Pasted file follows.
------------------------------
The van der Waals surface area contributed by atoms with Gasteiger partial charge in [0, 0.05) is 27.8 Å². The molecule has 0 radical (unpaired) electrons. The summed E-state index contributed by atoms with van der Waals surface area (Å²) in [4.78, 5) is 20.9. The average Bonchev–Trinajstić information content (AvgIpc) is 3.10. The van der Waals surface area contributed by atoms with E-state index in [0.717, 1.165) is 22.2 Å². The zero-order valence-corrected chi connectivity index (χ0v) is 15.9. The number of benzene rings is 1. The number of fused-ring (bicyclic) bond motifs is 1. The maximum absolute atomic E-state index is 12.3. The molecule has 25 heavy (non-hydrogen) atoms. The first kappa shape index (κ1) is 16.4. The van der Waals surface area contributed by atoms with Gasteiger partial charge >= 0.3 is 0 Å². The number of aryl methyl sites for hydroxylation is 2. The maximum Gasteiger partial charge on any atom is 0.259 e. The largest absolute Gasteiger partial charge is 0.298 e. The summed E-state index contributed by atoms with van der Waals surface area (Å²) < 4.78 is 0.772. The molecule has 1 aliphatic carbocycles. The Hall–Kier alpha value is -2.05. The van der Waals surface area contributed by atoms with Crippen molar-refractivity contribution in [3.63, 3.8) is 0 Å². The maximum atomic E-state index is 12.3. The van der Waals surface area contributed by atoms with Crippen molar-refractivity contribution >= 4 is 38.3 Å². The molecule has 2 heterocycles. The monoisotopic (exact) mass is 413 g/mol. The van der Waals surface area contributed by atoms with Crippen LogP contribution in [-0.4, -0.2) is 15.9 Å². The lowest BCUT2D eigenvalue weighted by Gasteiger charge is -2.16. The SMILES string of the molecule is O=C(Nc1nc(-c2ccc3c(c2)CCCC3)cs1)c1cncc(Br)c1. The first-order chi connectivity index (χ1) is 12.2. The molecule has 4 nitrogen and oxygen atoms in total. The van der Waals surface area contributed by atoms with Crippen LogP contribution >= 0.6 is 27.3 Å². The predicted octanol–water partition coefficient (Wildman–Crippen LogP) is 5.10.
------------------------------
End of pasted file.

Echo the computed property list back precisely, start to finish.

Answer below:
The van der Waals surface area contributed by atoms with Gasteiger partial charge in [0, 0.05) is 27.8 Å². The molecule has 0 radical (unpaired) electrons. The summed E-state index contributed by atoms with van der Waals surface area (Å²) in [4.78, 5) is 20.9. The average Bonchev–Trinajstić information content (AvgIpc) is 3.10. The van der Waals surface area contributed by atoms with E-state index in [0.717, 1.165) is 22.2 Å². The zero-order valence-corrected chi connectivity index (χ0v) is 15.9. The number of benzene rings is 1. The number of fused-ring (bicyclic) bond motifs is 1. The maximum absolute atomic E-state index is 12.3. The molecule has 25 heavy (non-hydrogen) atoms. The first kappa shape index (κ1) is 16.4. The van der Waals surface area contributed by atoms with Gasteiger partial charge >= 0.3 is 0 Å². The number of aryl methyl sites for hydroxylation is 2. The maximum Gasteiger partial charge on any atom is 0.259 e. The largest absolute Gasteiger partial charge is 0.298 e. The summed E-state index contributed by atoms with van der Waals surface area (Å²) < 4.78 is 0.772. The molecule has 1 aliphatic carbocycles. The Hall–Kier alpha value is -2.05. The van der Waals surface area contributed by atoms with Crippen molar-refractivity contribution in [3.63, 3.8) is 0 Å². The maximum atomic E-state index is 12.3. The van der Waals surface area contributed by atoms with Crippen molar-refractivity contribution >= 4 is 38.3 Å². The molecule has 2 heterocycles. The monoisotopic (exact) mass is 413 g/mol. The van der Waals surface area contributed by atoms with Crippen LogP contribution in [-0.4, -0.2) is 15.9 Å². The lowest BCUT2D eigenvalue weighted by Gasteiger charge is -2.16. The SMILES string of the molecule is O=C(Nc1nc(-c2ccc3c(c2)CCCC3)cs1)c1cncc(Br)c1. The first-order chi connectivity index (χ1) is 12.2. The molecule has 4 nitrogen and oxygen atoms in total. The van der Waals surface area contributed by atoms with Crippen LogP contribution >= 0.6 is 27.3 Å². The predicted octanol–water partition coefficient (Wildman–Crippen LogP) is 5.10.